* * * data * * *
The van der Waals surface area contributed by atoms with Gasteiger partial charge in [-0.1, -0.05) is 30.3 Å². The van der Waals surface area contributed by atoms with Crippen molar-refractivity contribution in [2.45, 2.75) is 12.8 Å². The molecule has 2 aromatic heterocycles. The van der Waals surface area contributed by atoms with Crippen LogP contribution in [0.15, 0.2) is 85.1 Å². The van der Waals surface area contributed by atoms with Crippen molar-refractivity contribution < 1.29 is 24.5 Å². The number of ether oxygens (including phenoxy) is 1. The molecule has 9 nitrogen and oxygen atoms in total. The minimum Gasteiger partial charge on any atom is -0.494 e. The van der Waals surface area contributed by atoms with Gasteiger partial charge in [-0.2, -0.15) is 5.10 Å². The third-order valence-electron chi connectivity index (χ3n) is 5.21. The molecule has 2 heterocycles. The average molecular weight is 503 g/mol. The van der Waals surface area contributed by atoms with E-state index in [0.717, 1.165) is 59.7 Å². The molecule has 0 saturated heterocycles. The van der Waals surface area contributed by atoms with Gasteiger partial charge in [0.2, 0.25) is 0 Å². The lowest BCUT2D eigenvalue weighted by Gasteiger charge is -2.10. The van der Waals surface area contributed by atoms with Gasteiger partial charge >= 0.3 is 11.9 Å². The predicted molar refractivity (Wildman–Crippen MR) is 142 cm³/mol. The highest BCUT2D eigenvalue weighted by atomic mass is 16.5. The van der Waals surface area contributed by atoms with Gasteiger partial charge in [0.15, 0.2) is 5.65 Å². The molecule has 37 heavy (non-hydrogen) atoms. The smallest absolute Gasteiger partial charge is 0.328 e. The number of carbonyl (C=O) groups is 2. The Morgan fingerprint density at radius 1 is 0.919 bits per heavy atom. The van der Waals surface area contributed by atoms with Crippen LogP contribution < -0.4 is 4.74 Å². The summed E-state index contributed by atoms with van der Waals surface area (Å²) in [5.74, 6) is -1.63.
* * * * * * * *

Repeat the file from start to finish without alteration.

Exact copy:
The van der Waals surface area contributed by atoms with Gasteiger partial charge in [-0.1, -0.05) is 30.3 Å². The van der Waals surface area contributed by atoms with Crippen molar-refractivity contribution in [2.45, 2.75) is 12.8 Å². The molecule has 2 aromatic heterocycles. The van der Waals surface area contributed by atoms with Crippen LogP contribution in [0.15, 0.2) is 85.1 Å². The van der Waals surface area contributed by atoms with Crippen molar-refractivity contribution < 1.29 is 24.5 Å². The number of ether oxygens (including phenoxy) is 1. The molecule has 9 nitrogen and oxygen atoms in total. The minimum Gasteiger partial charge on any atom is -0.494 e. The van der Waals surface area contributed by atoms with Gasteiger partial charge in [-0.2, -0.15) is 5.10 Å². The third-order valence-electron chi connectivity index (χ3n) is 5.21. The molecule has 2 heterocycles. The average molecular weight is 503 g/mol. The van der Waals surface area contributed by atoms with E-state index in [0.717, 1.165) is 59.7 Å². The molecule has 0 saturated heterocycles. The van der Waals surface area contributed by atoms with Gasteiger partial charge in [0.2, 0.25) is 0 Å². The lowest BCUT2D eigenvalue weighted by Gasteiger charge is -2.10. The van der Waals surface area contributed by atoms with Gasteiger partial charge >= 0.3 is 11.9 Å². The predicted molar refractivity (Wildman–Crippen MR) is 142 cm³/mol. The highest BCUT2D eigenvalue weighted by atomic mass is 16.5. The van der Waals surface area contributed by atoms with Gasteiger partial charge in [0.15, 0.2) is 5.65 Å². The molecule has 37 heavy (non-hydrogen) atoms. The smallest absolute Gasteiger partial charge is 0.328 e. The number of carbonyl (C=O) groups is 2. The Morgan fingerprint density at radius 1 is 0.919 bits per heavy atom. The van der Waals surface area contributed by atoms with Crippen LogP contribution < -0.4 is 4.74 Å². The summed E-state index contributed by atoms with van der Waals surface area (Å²) in [5.74, 6) is -1.63.